Liquor-by-the-drink legislation is now on a fast track, with the Oconee County Board of Commissioners scheduled to give an ordinance its first reading on Tuesday night and approve the law on Jan. 6.
County Clerk Jane Greathouse released the agendas for both meetings just before 4:30 on Friday, and the county web site contains a notice of the meetings and a draft of the ordinance commissioners will consider.
That ordinance incorporates the previously separate provisions of the county’s liquor law for recreational clubs, but it is otherwise unchanged from the ordinance County Attorney Daniel Haygood drafted for the commissioners in July.
Oconee County voters overwhelmingly approved a referendum authorizing the BOC to pass a liquor-by-the-drink ordinance on Nov. 4, meaning that the commissioners could have taken up the issue at their meetings on Nov. 11, Nov. 25 or Dec. 2 rather than wait until now to take action.
The only restaurant owner who has publicly called for passage of an ordinance providing for the issuance of a licenses for liquor by the drink is Allen Peake, co-owner of Cheddar’s Casual Café restaurant franchises in Georgia.
Peake, a Republican, represents Macon in the Georgia House of Representatives.
The Cheddar’s on Epps Bridge Parkway is set to open soon, and Peake said in an email message he sent to Commissioner more than a year ago that liquor-by-the-drink was essential to the operation of his restaurant.
Peake and co-owner Mike Chumbley appeared before the BOC on Nov. 25, when they made application for a beer and wine license for Cheddar’s. Peake told the commissioners that being able to serve alcohol not just beer and wine is “an important part of our business plan” for the restaurant.
The BOC granted Peake a beer and wine license at its meeting on Dec. 2.
Construction work continues on Cheddar’s, with the parking lots unpaved this weekend and other work yet undone.
Next door, Freddy's Frozen Custard And Steakburgers, opened to big crowds over the weekend.
Key Provisions Unchanged
The ordinance released to the public on Friday leaves in place key provisions of the county’s existent beer and wine ordinance and simply creates a new license category for “retail distilled spirits by the drink which may only be issued for a restaurant as defined herein.”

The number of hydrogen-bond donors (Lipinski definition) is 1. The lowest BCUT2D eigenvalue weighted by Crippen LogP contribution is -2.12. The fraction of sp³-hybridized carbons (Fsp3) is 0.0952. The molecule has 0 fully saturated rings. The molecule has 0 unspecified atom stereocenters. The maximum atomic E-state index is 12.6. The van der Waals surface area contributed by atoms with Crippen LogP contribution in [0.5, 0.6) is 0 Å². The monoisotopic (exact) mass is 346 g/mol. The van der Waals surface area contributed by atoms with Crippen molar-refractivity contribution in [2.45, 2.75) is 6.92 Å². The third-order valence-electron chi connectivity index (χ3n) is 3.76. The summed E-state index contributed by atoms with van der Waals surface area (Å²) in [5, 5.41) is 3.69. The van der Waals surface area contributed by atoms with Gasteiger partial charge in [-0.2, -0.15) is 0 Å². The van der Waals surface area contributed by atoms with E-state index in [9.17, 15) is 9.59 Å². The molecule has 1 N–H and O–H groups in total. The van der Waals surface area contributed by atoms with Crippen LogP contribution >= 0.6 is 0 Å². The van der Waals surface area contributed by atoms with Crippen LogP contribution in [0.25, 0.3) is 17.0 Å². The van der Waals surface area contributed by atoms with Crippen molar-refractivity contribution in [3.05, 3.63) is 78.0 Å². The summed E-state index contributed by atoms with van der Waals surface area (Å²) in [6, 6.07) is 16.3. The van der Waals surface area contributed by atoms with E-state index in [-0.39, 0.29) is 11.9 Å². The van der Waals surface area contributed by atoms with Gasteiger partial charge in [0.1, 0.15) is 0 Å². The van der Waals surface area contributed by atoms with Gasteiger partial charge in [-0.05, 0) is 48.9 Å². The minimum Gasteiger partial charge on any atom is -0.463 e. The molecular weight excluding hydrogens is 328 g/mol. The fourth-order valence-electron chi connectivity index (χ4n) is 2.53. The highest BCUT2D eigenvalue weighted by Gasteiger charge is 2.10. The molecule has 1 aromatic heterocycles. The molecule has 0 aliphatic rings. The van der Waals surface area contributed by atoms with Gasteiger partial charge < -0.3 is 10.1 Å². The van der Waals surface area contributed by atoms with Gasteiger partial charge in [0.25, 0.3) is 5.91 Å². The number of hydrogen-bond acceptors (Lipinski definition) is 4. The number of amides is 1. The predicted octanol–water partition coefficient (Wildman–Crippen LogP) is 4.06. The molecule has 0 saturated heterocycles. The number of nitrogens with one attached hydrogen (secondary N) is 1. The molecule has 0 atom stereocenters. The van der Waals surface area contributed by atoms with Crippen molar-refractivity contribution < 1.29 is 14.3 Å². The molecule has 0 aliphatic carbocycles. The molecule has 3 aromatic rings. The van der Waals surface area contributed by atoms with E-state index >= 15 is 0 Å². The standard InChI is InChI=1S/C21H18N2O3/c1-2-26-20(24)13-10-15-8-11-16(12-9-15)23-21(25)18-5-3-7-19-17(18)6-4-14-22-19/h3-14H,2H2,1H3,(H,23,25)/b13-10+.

The definition of a restaurant as a business with a minimum of 75 percent of its gross income being derived from the sale of meals and appetizers remains.
The draft ordinance also continues the stipulation that “each sale which includes an alcoholic beverage” also must include “a reasonable order of a meal or appetizer.”
The ordinance the BOC will be reviewing also continues the restriction that licenses can only be issued in areas of the county designated by the BOC for alcohol sales and leaves that map unchanged.
The county at present loosely monitors compliance with the 75 percent rule and does not enforce the rule on food purchases with drinks.
Commissioners Can Alter
The ordinance that is before the commissioners is not necessarily the one that they will pass, and Chairman Melvin Davis has signaled that he is open to change.
Mike Sprayberry, who writes for The Oconee Leader, reported in the Sept. 25 edition of the paper that Davis told him he expected the ratio of food and alcohol to change.
Sprayberry almost always talks to Davis when he writes his column, and he includes lengthy quotes, seemingly transcribed verbatim, from the chairman.
Here’s what he said Davis told him:
“When I look at surrounding counties that have liquor by the drink, the majority have a 50/50 ratio. I don’t think we’d go that low, but I think maybe 60/40 or 65/35.”
In his column of Nov. 13, Sprayberry quotes Davis as saying the location of restaurants, the hours of operation, and “the ratio of food service to alcohol service” were all topics to be considered in modifying the existing ordinance.
The meeting starts at 7 p.m. at the Courthouse in Watkinsville.
Reason For Ratio
The BOC set the current ratio at 75 percent food and 25 percent alcohol in 2008 as a way to assure that beer and wine were being sold in family restaurants and not bars.
A bar might well sell almost no food.
The developers of The Falls of Oconee boutique shopping center have indicated they plan to include restaurants in the planned center.
The shopping center is to be on Old Macon Highway across from Athens Ridge and near to River Club, student housing complexes.
That location of the planned shopping center is listed on the current map as an area in which beer and wine licenses can be issued.
If the map is unchanged, alcohol could also be sold at those restaurants.
A search of the Internet shows that the ratio of food to alcohol used in issuing alcohol licenses varies around the country and is a topic of some controversy
The Watkinsville City Council on Wednesday voted to put a referendum on the ballot in a special election in March to allow voters to decide if they want the city to pass an ordinance allowing liquor by the drink at city restaurants.
Patrick Lang, one of the owners of Chops & Hops in Town Center in Watkinsville, told the Council he was concerned about the gap between when the county puts an ordinance into place and when the city allows him to sell alcohol at his restaurant.
City Attorney Joe Reitman said an ordinance could be on the agenda for the April meeting of the Mayor and Council if city voters approve the referendum.
The Council meetings are held on the second Wednesday of the month.